Finite and Infinite Games by James Carse
I was intrigued by the premise of the book, which introduces a theory of games (emphatically not the game theory of economics), in which there are two kinds of games: short, well defined finite ones where the goal is to win, and infinite, rule-bendy ones where the goal is to keep playing. Great premise but I couldn't get into it. Despite being only ~100 small, sparse pages, I had to cut it off after about twenty. Here's why:
"Dramatically, one chooses to be a mother; theatrically, one takes on the role of mother."
Is this profound or what? My impression is that the author is a deliberate obscurantist. The whole book reads like a collection of Zen koans. But unlike koans, which are simple on the surface but attempt conceal something profound, the surface level is also very dense. The author casually cites Plato, Freud, Hegel Marx, Jesus, Sartre, Thoreau, Shaw, Proust, etc. The book is full of passages like the above that are meaningless without defining terms precisely.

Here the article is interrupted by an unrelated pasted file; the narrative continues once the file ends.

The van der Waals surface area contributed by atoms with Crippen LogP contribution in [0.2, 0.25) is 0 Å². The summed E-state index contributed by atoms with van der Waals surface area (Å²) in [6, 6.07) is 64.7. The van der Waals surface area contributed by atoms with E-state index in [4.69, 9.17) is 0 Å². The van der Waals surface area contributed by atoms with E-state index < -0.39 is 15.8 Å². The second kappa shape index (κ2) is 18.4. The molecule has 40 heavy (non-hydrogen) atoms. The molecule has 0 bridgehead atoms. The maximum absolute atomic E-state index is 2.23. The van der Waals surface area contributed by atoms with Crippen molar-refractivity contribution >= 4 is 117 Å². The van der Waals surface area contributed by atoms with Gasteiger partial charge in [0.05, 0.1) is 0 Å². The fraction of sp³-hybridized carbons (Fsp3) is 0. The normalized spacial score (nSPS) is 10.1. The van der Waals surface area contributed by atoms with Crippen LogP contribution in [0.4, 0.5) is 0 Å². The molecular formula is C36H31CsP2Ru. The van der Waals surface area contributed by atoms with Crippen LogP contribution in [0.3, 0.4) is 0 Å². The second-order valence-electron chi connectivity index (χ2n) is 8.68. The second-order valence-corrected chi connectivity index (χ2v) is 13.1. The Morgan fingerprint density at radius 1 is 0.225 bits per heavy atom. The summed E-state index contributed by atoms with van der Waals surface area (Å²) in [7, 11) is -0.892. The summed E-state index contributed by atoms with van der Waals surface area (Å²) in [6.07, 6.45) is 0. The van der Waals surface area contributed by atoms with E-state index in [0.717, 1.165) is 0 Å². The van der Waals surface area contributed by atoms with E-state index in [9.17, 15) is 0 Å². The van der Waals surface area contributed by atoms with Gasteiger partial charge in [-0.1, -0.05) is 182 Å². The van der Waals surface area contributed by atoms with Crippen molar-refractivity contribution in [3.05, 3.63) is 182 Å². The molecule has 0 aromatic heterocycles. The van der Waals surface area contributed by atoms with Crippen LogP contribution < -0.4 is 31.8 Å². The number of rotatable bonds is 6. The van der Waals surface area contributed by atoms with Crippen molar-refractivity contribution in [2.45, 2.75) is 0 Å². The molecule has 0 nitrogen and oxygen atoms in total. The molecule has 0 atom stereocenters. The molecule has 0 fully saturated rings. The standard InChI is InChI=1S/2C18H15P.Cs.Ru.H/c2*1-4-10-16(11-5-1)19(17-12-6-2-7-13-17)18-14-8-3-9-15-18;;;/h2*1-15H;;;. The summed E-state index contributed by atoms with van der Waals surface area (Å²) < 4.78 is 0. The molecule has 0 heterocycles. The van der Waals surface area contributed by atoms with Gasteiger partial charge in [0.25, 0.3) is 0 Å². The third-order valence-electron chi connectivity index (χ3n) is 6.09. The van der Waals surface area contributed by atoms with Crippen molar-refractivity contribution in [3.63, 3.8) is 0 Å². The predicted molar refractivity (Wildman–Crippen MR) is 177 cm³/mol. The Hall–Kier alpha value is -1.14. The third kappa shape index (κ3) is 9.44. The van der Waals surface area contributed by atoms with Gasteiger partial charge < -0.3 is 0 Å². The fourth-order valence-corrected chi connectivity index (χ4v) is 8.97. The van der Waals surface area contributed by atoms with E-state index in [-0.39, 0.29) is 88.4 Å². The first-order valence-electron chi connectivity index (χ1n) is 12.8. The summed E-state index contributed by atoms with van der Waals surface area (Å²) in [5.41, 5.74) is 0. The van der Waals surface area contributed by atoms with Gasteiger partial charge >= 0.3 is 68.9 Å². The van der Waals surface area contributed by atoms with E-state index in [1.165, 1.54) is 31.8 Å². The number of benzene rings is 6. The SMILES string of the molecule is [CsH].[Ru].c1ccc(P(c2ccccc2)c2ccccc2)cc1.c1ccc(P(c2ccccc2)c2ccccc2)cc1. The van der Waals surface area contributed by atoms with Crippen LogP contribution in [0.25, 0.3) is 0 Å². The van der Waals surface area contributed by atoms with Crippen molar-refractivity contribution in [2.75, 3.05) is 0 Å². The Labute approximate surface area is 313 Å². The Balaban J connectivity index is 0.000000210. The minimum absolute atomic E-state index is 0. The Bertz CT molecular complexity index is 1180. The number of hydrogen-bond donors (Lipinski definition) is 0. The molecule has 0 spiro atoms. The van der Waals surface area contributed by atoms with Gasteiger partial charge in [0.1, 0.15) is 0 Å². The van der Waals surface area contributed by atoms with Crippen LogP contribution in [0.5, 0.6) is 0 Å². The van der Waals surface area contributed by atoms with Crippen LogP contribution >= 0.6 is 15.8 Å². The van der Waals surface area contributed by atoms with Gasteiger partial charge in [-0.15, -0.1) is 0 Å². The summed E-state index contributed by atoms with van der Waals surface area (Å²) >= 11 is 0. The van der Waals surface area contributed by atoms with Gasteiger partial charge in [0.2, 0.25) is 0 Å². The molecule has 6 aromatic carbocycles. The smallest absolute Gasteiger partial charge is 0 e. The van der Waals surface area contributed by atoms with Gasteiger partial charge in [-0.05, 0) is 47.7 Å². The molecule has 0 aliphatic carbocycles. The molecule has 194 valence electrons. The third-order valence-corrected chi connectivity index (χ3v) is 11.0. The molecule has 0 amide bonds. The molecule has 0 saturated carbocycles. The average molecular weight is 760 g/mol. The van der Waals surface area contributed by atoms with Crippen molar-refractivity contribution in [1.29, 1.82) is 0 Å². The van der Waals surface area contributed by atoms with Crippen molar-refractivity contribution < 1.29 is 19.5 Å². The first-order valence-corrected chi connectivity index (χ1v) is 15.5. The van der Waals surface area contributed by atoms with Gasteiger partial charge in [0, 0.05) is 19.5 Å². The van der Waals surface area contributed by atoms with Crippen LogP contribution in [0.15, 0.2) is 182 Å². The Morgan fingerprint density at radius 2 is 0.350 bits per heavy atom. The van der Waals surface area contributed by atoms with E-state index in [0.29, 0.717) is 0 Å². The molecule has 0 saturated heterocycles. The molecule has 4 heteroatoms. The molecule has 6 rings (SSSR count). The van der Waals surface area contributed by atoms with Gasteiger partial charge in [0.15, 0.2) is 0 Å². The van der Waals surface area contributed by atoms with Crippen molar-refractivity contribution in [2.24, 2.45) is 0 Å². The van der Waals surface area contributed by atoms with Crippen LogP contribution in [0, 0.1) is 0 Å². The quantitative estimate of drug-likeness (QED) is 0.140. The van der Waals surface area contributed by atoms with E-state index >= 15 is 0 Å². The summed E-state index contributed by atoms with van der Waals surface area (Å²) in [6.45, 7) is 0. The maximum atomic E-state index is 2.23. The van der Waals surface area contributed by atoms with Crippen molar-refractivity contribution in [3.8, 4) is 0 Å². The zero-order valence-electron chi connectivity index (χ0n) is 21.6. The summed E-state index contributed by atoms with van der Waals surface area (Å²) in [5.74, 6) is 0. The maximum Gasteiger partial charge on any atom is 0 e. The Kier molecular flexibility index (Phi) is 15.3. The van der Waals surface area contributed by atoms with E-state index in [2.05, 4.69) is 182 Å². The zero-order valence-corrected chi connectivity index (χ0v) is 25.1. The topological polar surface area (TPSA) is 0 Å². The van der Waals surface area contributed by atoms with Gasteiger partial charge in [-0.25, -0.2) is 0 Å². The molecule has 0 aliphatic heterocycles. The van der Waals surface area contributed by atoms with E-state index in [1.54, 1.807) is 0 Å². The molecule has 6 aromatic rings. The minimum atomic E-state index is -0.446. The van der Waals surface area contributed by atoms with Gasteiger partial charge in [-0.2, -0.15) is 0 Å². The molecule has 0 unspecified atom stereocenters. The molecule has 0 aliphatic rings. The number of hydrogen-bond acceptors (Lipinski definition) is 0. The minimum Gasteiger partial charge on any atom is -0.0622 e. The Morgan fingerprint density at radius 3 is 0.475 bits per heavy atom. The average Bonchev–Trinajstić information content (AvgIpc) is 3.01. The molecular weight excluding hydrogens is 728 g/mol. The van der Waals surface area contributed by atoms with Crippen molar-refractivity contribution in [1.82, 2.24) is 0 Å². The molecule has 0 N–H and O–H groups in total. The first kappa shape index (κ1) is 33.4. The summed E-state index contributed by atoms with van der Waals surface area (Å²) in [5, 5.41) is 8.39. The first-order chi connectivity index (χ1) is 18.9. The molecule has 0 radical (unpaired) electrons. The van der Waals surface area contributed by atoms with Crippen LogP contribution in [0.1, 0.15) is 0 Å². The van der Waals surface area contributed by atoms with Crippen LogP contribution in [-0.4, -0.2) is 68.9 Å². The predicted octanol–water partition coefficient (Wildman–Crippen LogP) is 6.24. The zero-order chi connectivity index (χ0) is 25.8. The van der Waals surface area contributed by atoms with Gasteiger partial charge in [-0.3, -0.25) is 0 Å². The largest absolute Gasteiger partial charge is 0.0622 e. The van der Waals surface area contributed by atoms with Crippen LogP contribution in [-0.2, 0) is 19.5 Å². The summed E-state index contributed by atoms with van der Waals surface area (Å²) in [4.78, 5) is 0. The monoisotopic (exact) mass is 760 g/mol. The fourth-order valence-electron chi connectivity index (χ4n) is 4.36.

Further, the author babbles a lot about theory, rarely producing actual examples of infinite games. Presumably life is an infinite game, but are there other examples? What good is a grand theoretical framework that only has one instance? Lastly, given the author's definition, infinite games seem hardly game-like at all.